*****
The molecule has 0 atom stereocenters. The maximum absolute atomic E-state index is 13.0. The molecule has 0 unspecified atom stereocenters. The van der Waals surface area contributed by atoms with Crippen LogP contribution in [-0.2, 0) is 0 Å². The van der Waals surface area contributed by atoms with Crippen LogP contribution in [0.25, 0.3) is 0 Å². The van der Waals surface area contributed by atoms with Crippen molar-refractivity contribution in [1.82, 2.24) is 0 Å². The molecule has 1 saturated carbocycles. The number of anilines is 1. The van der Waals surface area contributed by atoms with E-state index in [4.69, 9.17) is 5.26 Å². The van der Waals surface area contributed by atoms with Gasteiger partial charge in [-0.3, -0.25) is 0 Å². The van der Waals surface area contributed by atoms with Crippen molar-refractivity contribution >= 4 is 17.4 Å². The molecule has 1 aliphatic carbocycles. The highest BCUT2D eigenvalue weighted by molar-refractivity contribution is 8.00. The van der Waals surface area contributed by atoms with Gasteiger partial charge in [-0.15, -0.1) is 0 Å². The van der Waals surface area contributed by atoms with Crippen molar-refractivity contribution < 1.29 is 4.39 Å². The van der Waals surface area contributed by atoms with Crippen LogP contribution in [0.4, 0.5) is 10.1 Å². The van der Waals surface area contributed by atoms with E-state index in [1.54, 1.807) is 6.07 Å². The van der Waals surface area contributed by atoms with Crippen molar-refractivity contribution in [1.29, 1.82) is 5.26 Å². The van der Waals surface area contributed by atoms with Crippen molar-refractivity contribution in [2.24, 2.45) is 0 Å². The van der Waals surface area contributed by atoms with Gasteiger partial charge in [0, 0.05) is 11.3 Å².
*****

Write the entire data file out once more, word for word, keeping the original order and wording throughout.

The molecule has 0 atom stereocenters. The maximum absolute atomic E-state index is 13.0. The molecule has 0 unspecified atom stereocenters. The van der Waals surface area contributed by atoms with Crippen LogP contribution in [-0.2, 0) is 0 Å². The van der Waals surface area contributed by atoms with Crippen LogP contribution in [0.25, 0.3) is 0 Å². The van der Waals surface area contributed by atoms with Crippen molar-refractivity contribution in [1.82, 2.24) is 0 Å². The molecule has 1 saturated carbocycles. The number of anilines is 1. The van der Waals surface area contributed by atoms with E-state index in [4.69, 9.17) is 5.26 Å². The van der Waals surface area contributed by atoms with Gasteiger partial charge in [-0.3, -0.25) is 0 Å². The van der Waals surface area contributed by atoms with Crippen molar-refractivity contribution >= 4 is 17.4 Å². The molecule has 1 aliphatic carbocycles. The highest BCUT2D eigenvalue weighted by molar-refractivity contribution is 8.00. The van der Waals surface area contributed by atoms with Gasteiger partial charge in [-0.15, -0.1) is 0 Å². The van der Waals surface area contributed by atoms with Crippen molar-refractivity contribution < 1.29 is 4.39 Å². The van der Waals surface area contributed by atoms with Crippen LogP contribution in [0.4, 0.5) is 10.1 Å². The van der Waals surface area contributed by atoms with E-state index in [1.54, 1.807) is 6.07 Å². The van der Waals surface area contributed by atoms with Crippen molar-refractivity contribution in [1.29, 1.82) is 5.26 Å². The van der Waals surface area contributed by atoms with Crippen molar-refractivity contribution in [2.24, 2.45) is 0 Å². The van der Waals surface area contributed by atoms with Gasteiger partial charge in [0, 0.05) is 11.3 Å².